Behrouz Kamalvandi, spokesman for the Atomic Energy Organization of Iran, issues a statement at Fordow enrichment facility in central Iran, November 9, 2019.(Fars News)
Iran has stepped up its warnings that it can break the 2015 nuclear deal, declaring that it can produce 60% enriched uranium — a level far greater than its pre-2015 output, and closing on the 90% grade needed for a military nuclear program.
Atomic Energy Organization spokesman Behrouz Kamalvandi issued the latest in a series of statements and actions, as Iran has further suspended its commitments under the agreement with the remaining 5+1 Powers (UK, France, Germany, China, and Russia.
“The organization has the possibility to produce 5%, 20% and 60%, and has this capacity,” Kamalvandi said at a news conference at the underground Fordow nuclear plant. “At the moment, the need is for 5%.”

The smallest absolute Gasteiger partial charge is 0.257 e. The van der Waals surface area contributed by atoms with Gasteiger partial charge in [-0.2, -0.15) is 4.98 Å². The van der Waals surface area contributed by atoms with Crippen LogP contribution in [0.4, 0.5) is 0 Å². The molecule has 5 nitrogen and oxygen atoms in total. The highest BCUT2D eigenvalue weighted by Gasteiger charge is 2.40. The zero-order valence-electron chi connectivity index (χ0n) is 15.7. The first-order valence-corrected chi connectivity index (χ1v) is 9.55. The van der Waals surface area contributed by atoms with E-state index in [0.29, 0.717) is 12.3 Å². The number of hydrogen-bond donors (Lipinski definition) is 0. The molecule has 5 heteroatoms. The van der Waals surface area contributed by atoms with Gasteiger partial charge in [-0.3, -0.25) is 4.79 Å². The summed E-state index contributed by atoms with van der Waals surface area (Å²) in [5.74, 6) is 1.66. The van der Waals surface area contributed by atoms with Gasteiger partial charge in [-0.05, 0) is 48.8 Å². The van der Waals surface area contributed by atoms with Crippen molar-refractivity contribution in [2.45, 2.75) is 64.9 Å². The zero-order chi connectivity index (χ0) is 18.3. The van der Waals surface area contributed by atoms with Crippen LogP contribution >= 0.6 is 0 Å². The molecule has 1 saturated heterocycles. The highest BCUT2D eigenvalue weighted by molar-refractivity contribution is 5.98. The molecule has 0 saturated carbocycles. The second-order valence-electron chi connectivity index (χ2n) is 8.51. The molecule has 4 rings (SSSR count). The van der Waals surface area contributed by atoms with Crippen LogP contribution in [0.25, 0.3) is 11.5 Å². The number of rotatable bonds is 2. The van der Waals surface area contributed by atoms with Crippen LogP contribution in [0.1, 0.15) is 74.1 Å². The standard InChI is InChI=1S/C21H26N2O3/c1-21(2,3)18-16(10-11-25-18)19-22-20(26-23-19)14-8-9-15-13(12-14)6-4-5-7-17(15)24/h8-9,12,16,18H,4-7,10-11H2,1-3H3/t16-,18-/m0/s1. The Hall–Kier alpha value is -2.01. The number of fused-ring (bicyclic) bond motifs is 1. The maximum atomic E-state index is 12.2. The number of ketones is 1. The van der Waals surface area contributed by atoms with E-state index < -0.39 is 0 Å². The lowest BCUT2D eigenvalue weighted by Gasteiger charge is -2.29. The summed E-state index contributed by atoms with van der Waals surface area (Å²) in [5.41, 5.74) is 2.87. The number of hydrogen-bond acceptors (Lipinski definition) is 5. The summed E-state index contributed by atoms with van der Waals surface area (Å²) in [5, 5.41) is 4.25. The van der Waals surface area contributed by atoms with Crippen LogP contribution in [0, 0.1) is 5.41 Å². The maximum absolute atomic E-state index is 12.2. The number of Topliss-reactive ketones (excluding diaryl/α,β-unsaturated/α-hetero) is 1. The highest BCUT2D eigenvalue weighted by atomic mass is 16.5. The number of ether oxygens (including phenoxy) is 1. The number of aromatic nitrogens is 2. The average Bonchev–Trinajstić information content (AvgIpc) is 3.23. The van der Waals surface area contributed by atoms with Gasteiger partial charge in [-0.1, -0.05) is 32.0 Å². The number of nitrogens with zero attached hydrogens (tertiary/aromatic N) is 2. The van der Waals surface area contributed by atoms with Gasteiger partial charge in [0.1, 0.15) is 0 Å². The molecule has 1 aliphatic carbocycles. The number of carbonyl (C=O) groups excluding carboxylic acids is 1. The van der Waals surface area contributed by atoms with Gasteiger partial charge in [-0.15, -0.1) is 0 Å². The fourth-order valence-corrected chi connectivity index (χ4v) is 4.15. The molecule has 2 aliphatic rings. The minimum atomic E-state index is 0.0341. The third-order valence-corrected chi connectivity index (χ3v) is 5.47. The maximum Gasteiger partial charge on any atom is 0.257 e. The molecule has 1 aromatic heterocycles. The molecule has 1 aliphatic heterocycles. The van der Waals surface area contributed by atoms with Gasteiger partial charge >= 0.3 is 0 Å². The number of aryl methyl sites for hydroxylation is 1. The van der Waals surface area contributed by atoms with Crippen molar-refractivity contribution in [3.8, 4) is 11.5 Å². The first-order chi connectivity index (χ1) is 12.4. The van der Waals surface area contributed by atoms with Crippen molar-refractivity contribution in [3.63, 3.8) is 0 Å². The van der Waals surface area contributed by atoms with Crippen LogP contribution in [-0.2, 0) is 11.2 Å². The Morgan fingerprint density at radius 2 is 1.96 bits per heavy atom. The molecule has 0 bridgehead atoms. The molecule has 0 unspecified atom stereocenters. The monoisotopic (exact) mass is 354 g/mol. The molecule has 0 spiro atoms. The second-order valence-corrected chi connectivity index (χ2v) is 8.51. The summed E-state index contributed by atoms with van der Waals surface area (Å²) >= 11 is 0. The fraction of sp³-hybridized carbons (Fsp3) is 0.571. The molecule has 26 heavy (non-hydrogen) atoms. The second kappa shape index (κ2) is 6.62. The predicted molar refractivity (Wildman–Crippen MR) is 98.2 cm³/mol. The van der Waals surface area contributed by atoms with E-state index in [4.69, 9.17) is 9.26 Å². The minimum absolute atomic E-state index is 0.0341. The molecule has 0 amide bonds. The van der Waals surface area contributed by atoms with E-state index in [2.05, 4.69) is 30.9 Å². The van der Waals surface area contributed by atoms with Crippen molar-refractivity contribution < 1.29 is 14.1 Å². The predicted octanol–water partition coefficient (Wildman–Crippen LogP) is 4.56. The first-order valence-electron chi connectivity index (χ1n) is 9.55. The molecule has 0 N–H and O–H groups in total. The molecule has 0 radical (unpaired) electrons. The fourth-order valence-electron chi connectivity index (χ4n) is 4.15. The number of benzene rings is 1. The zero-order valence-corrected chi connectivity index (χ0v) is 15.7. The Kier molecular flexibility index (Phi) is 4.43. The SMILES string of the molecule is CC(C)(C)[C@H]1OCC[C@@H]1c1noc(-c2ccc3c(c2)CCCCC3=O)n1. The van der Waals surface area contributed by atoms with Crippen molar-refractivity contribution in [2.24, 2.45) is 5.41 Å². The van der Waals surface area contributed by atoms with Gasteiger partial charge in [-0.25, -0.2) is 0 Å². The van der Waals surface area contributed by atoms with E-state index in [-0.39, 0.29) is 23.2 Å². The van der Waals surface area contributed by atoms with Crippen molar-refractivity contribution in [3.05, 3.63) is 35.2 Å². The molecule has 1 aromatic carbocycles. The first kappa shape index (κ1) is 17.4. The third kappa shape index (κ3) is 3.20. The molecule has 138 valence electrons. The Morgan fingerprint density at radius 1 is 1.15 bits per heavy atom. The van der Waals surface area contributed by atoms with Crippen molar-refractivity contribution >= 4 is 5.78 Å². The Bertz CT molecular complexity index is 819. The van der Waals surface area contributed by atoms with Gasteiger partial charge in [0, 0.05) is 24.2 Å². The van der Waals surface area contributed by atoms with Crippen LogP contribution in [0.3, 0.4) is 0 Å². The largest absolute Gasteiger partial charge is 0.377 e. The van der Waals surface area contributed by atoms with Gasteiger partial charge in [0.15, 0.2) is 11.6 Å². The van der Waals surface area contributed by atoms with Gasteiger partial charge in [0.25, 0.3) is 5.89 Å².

On Thursday, Kamalvandi declared that Iran will soon return to its pre-2015 level of enrichment, although he stopped short of saying that it will resume the production of 20% uranium.
The following day Deputy Foreign Minister Abbas Araqchi emphasized that “national interests” are more important than the agreement. He said that while Iran wanted to “preserve” the nuclear deal, “there is no doubt that if Iran is not enjoying the…benefits, it will continue to scale back its commitments”.
Since late June, Iran has protested against the US withdrawal from the nuclear deal and comprehensive sanctions — as well as a failure to establish a European link to bypass those sanctions — by exceeding the deal’s limit on stocks of 3.67% enriched uranium, raising enrichment to 4.5%, and installing the advanced IR-4 and IR-6 centrifuges.
Last Tuesday, in the “fourth step” of suspension, President Hassan Rouhani confirmed injection of gas into 1,044 centrifuges, including the IR-4 and IR-6 models.
On Thursday, US Secretary of State Mike Pompeo pressed the remaining 5+1 Powers: “It is now time for all nations to reject this regime’s nuclear extortion and take serious steps to increase pressure. Iran’s continued and numerous nuclear provocations demand such action.”